— clientloop.c.bak Sun Feb 16 14:58:30 2003
+++ clientloop.c Sun Feb 16 14:58:37 2003
@@ -1214,6 +1214,7 @@
} else if (strcmp(rtype, “exit-status”) == 0) {
success = 1;
exit_status = packet_get_int();
if (reply) {

File 2: session.c
The clientloop.c fix solves some cases of ssh hanging, and allows ssh to exit cleanly for nohup’ed processes. However, in most cases it’s also necessary to modify session.c as described by Jani Jaakkola:

— session.c.bak Sun Feb 16 21:22:20 2003
+++ session.c Sun Feb 16 21:27:44 2003
@@ -1705,6 +1705,21 @@
debug(“session_exit_message: session %d channel %d pid %d”,
s->self, s->chanid, s->pid);

+ /* Add hang-on-exit bug workaround */
+ if (s->ttyfd != -1 && c->istate == CHAN_INPUT_OPEN) {
+ fd_set dummy_read, dummy_write;
+ FD_ZERO(&dummy_read);
+ FD_SET(s->ttyfd,&dummy_read);
+ FD_ZERO(&dummy_write);
+ channel_after_select(&dummy_read,&dummy_write);
+ verbose(“hang-on-exit-workaround applied”);
+ chan_read_failed(c);
+ }
if (WIFEXITED(status)) {
channel_request_start(s->chanid, “exit-status”, 0);

Patch #2 – Add delay after unsuccessful login (Optional)

This patch adds a delay after unsuccessful login. This makes it inconvenient for attackers to send dictionary lists of common passwords, because it slows their dictionary attack down by a factor of 1000 or more. (Notice that it will not affect attackers who try only a single password per user).

File 1: auth2.c
In function input_userauth_request(), change:

debug(“attempt %d failures %d”, authctxt->attempt, authctxt->failures);


debug(“attempt %d failures %d”, authctxt->attempt, authctxt->failures);
if(authctxt->failures > 2) sleep(10);

Patch #3 – Add delay before getting password (Optional)

This patch adds a delay before any login, making it inconvenient for attackers to send dictionary lists of common passwords. The idea was from this site.

In file auth-passwd.c, add a sleep() function near the beginning of the auth_passwd() function, right after the declarations, like so:

auth_password(Authctxt *authctxt, const char *password)
struct passwd * pw = authctxt->pw;
int result, ok = authctxt->valid;
#if defined(USE_SHADOW) && defined(HAS_SHADOW_EXPIRE)
static int expire_checked = 0;

/* Password authentication delay */

Compile and install OpenSSH

In the OpenSSH directory, type

./configure –prefix=/usr


./configure –prefix=/usr –with-tcp-wrappers


make install

Restart sshd, samba, and apache; otherwise these and possibly other applications may crash silently.

cd /etc/rc.d
./apache restart
./sshd restart
./smb restart

Note: sshd sometimes tries to restart before the port is closed, giving “failed” message. In this case, use the commands:

./sshd stop
./sshd start

Edit sshd_config and ssh_config as needed. Be sure to edit the correct sshd_config. This file could be in /etc, /usr/etc/, /etc/ssh, and in a variety of other places. If you’re using PAM, edit /etc/pam.d/sshd as well.


1. If ‘configure’ can’t find ssl, change the configure command to:

./configure –prefix=/usr –with-ssl-dir=\
/usr/local/ssl –with-tcp-wrappers

2. Sometimes compilation of openssh bombs out with the following error messages:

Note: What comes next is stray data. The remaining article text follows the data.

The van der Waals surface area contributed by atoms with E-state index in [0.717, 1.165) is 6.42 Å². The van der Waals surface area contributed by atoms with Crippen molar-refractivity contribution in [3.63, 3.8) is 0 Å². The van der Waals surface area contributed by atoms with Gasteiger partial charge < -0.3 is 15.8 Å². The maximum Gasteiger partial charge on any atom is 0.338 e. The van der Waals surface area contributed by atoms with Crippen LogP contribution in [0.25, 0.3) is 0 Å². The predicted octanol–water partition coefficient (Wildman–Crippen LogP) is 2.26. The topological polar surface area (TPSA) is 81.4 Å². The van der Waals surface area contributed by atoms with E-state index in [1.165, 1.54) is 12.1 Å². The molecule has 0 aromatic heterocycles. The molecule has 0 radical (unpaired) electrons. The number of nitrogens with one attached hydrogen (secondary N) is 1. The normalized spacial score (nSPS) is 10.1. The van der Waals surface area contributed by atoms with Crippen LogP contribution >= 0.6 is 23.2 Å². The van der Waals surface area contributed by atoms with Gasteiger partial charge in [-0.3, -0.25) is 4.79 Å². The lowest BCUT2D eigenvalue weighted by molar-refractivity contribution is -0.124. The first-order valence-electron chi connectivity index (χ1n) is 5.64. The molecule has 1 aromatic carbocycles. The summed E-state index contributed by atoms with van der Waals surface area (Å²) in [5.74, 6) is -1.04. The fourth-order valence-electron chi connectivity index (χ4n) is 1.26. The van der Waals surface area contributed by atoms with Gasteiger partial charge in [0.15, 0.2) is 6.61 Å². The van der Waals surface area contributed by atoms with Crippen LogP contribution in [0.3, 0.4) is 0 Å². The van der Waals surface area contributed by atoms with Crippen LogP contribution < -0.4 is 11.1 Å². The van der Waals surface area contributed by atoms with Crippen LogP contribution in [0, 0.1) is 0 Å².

sshd.c:1660: error: storage size of req isn’t known
sshd.c:1663: warning: implicit declaration of function fromhost
sshd.c:1660: warning: unused variable req

3. Another frequent problem is that configure bombs out with the message:

configure: error: Your OpenSSL headers do not match your library

The easiest solution is to go to your openssl directory and type:

make install
cd include/openssl
cp * /usr/include/openssl/
cp * /usr/local/ssl/include/openssl/

Compile openssh, using the following command line, and substitute the appropriate path after –with-ssl-dir :

./configure –prefix=/usr –with-tcp-wrappers \
make install

4. If it says:

Connecting to carbon…
OpenSSL version mismatch. Built against 90603f, you have 90607f
Couldn’t read packet: Connection reset by peer

Get rid of your old libcrypto libraries in /usr/lib and rerun ldconfig:

cd /usr/local/ssl/lib
cp * /usr/lib/

Then rebuild and reinstall openssh (make clean; make; make install), and restart sshd.
5. Sometimes ssh has the following connection problem:
On client

Request for subsystem ‘sftp’ failed on channel 0
Couldn’t read packet: Connection reset by peer

On server

sshd[7079]: Accepted password for tjnelson from port 32777 ssh2
sshd[7079]: subsystem request for sftp
sshd[7079]: error: subsystem: cannot stat /usr/local/libexec/sftp-server:
No such file or directory
sshd[7079]: subsystem request for sftp failed, subsystem not found

To solve this problem, do the following:
Edit /etc/ssh/sshd_config and add:

Subsystem sftp /usr/local/libexec/sftp-server
Protocol 2

Create /usr/libexec and make a link to sftp-server. For some reason sshd sometimes looks there instead of the path specified in its configuration file.

mkdir /usr/libexec
cd /usr/libexec
ln -s /usr/lib/ssh/sftp-server sftp-server

Stop and start sshd (don’t restart, because the port takes a while to close).

cd /etc/rc.d
./sshd stop
./sshd restart

6. If it says:

checking for socklen_t equivalent… configure:
error: Cannot find a type to use in place of socklen_t

this means your computer is totally screwed, and you should take it out back and shoot it.

Warning about sftp:
The sftp program doesn’t check whether the file is transferred correctly. If it is not possible to create the file at the remote destination, sftp may silently fail to transfer the file.